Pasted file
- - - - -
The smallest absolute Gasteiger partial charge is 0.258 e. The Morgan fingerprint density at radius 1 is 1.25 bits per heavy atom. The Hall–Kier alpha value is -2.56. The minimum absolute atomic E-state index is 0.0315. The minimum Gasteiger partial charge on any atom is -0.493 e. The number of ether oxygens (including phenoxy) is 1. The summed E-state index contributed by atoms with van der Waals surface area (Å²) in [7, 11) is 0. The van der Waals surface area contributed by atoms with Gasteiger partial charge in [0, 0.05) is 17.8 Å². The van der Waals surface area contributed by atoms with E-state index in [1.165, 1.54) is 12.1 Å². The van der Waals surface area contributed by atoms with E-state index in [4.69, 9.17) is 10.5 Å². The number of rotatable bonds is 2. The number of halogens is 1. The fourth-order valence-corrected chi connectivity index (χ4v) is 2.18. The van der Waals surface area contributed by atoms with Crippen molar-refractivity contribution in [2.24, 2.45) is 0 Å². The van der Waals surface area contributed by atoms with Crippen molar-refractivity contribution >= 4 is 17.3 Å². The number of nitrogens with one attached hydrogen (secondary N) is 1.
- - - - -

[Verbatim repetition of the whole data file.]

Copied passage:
The smallest absolute Gasteiger partial charge is 0.258 e. The Morgan fingerprint density at radius 1 is 1.25 bits per heavy atom. The Hall–Kier alpha value is -2.56. The minimum absolute atomic E-state index is 0.0315. The minimum Gasteiger partial charge on any atom is -0.493 e. The number of ether oxygens (including phenoxy) is 1. The summed E-state index contributed by atoms with van der Waals surface area (Å²) in [7, 11) is 0. The van der Waals surface area contributed by atoms with Gasteiger partial charge in [0, 0.05) is 17.8 Å². The van der Waals surface area contributed by atoms with E-state index in [1.165, 1.54) is 12.1 Å². The van der Waals surface area contributed by atoms with E-state index in [4.69, 9.17) is 10.5 Å². The number of rotatable bonds is 2. The number of halogens is 1. The fourth-order valence-corrected chi connectivity index (χ4v) is 2.18. The van der Waals surface area contributed by atoms with Crippen molar-refractivity contribution in [2.24, 2.45) is 0 Å². The van der Waals surface area contributed by atoms with Crippen molar-refractivity contribution >= 4 is 17.3 Å². The number of nitrogens with one attached hydrogen (secondary N) is 1.